To discover the truth of any statement, they recommend:

  • Develop a healthy dose of skepticism.
  • Learn to avoid “confirmation bias,” which involves finding an answer you already believe. Employ  critical thinking to evaluate without bias. Be aware that confirmation bias exists, shake yourself of your natural tendency to draw a conclusion before you’ve researched a topic, and be open to information that falls on either side of a statement. Don’t just demand someone else present studies that support their assertion—go looking for them yourself. Keep an open mind, seek evidence to the contrary for every opinion (especially ones you believe), and don’t treat your research like a crusade.
  • Search Google, Snopes, Wikipedia, and other popular web sites. Try some Google-fu that includes the word “skeptic” or “hoax” or “bogus” or “rumor” or “urban legend” with your search term.
  • Search public journals and contact advocates
  • Visit your local library and consult librarians and reference materials.
  • Approach the question honestly and openly. Read up on opinions for and against. Watch out for anecdotal evidence.

All facts are not a matter of opinion. Some information is true.

One way to test the veracity of your beliefs is to engage in dialog with others who disagree, really try to understand them, summarize your understanding of their position, and then ask, “Am I correct?” Then really reflect on that other perspective and explore whether the difference of opinion is rooted in a different moral judgment.

What do you think? Do you have other suggestions for how to distinguish facts from opinions?

“In Search of the Present”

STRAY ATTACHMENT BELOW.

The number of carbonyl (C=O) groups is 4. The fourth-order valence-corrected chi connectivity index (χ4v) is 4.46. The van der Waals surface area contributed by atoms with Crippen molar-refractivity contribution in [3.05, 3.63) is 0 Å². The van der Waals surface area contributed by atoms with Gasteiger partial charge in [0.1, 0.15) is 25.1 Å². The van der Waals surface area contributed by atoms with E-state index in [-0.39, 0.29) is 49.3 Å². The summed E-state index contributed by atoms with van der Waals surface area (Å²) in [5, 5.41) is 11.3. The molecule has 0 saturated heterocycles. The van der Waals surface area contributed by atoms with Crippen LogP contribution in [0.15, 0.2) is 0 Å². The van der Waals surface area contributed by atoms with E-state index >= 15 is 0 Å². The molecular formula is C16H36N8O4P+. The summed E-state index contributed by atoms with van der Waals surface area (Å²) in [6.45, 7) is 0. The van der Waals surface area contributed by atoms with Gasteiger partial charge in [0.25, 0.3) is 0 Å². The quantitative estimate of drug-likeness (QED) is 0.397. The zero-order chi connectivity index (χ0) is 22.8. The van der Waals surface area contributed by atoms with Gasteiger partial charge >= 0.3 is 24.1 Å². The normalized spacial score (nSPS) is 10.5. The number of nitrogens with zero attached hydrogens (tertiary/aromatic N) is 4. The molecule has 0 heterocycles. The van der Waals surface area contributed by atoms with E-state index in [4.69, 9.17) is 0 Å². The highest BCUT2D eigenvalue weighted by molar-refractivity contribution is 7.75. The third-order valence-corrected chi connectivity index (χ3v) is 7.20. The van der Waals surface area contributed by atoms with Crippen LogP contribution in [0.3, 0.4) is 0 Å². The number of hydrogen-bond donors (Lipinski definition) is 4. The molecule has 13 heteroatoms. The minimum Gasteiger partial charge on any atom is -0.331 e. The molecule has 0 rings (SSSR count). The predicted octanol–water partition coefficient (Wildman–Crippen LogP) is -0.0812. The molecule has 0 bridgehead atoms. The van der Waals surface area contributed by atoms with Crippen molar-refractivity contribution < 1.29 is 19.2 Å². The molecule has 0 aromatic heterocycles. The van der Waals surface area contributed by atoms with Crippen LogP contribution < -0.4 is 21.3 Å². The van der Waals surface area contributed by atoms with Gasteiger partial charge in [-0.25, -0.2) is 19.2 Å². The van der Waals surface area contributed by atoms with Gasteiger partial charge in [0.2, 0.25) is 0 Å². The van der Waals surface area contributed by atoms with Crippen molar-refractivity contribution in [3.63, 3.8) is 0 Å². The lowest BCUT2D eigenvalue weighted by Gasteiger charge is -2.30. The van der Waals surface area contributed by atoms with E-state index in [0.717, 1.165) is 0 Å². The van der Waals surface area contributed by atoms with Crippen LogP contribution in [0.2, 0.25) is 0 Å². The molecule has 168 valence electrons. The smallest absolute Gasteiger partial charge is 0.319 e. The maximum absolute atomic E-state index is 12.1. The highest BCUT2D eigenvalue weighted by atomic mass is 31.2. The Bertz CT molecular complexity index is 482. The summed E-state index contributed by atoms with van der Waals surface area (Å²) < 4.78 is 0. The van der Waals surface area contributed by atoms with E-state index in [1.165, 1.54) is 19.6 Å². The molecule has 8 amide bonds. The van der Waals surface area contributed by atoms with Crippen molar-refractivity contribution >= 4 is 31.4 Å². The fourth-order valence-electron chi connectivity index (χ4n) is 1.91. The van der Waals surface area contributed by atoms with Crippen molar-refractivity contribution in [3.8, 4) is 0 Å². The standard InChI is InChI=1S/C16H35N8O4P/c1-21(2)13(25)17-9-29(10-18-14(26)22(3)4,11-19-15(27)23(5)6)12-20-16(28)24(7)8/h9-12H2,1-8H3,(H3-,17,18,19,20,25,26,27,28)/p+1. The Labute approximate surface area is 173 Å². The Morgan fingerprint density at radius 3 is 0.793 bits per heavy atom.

PazFrom the Nobel Prize for Literature Lecture by Octavio Paz, December 8, 1990

…In any case, the collapse of Utopian schemes has left a great void, not in the countries where this ideology has proved to have failed but in those where many embraced it with enthusiasm and hope. For the first time in history mankind lives in a sort of spiritual wilderness and not, as before, in the shadow of those religious and political systems that consoled us at the same time as they oppressed us. Although all societies are historical, each one has lived under the guidance and inspiration of a set of metahistorical beliefs and ideas. Ours is the first age that is ready to live without a metahistorical doctrine; whether they be religious or philosophical, moral or aesthetic, our absolutes are not collective but private. It is a dangerous experience. It is also impossible to know whether the tensions and conflicts unleashed in this privatization of ideas, practices and beliefs that belonged traditionally to the public domain will not end up by destroying the social fabric. Men could then become possessed once more by ancient religious fury or by fanatical nationalism. It would be terrible if the fall of the abstract idol of ideology were to foreshadow the resurrection of the buried passions of tribes, sects and churches. The signs, unfortunately, are disturbing….